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Intimate Passports

The Subversive Performances of Tanja Ostojić

Jehanne-Marie Gavarini

The article explores the artwork of Tanja Ostojić, an interdisciplinary artist from Serbia who uses performance art to examine social and political issues. Ostojić in particu- lar expresses the migrant woman’s perspective when facing today’s world of political and economic inequities. With caustic humor, the artist examines who occupies cen- ter positions and who remains in the margins. Ostojić’s subversive performances blur the boundaries between art and life. Her use of her own body, personal history, and identity reflects a feminist perspective. Placing Ostojić’s work in the longer history of performance art, this article analyzes how this provocative artist pushes the boundar- ies of art and culture by denouncing the power dynamics that rule exclusive systems such as the Western-dominated art world and the European Union.

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Introduction

Pamela Ballinger and Kristen P. Ghodsee

Scholars of religion have increasingly brought secularism within the framework of critical studies of spirituality, analyzing the dialogic relationship between religions and secularisms past and present. This emerging field of “postsecularist” studies examines the multiple meanings and practices that different cultures and societies attach to the concepts of “religion,” “faith,” and “piety.” The articles presented in this special section of Aspasia contribute to these larger academic debates by focusing on the multiethnic and historically pluralistic region of Southeastern Europe, an area too often ignored in larger scholarly discussions that have focused primarily on Western Europe and the so-called Third World. More important, the articles in this volume demonstrate how secularization projects are intricately interwoven with gender relations in any given society. Collectively, the articles urge readers to draw connections between the shifting spiritual cartographies, state formations, and definitions of appropriate masculinity and femininity of particular Southeastern European societies.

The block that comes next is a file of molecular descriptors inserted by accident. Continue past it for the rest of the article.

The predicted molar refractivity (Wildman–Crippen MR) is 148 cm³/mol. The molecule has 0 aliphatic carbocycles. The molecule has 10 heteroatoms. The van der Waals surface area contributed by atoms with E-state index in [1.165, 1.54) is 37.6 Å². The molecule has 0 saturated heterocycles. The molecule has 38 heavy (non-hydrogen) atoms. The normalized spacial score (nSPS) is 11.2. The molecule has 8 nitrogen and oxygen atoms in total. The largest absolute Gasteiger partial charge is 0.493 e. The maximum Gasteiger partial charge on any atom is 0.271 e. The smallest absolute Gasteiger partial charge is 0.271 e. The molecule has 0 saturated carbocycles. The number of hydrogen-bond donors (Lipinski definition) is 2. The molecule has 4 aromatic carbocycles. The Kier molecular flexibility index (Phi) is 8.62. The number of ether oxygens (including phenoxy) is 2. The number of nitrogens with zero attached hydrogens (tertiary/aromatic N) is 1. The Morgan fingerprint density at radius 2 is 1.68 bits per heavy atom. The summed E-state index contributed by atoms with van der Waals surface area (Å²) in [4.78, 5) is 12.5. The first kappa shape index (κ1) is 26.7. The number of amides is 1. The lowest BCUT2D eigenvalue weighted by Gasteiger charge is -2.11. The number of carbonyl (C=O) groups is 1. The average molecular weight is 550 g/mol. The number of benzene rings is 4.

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The Krŭchma, the Kafene, and the Orient Express

Tobacco, Alcohol, and the Gender of Sacred and Secular Restraint in Bulgaria, 1856-1939

Mary Neuburger

This article explores shifts in patterns of consumption of alcohol and tobacco in Bulgaria, with a focus on public establishments in the nineteenth and first half of the twentieth century. In exploring both the gender dimension of such shifts and its religious implications, the article argues that public consumption of tobacco in particular both reflected and was constitutive of dramatic historical change. At the same time, the increased consumption of such culturally fraught substances provoked an increase in both religious and secular campaigns of “restraint,” in which gender played a key role.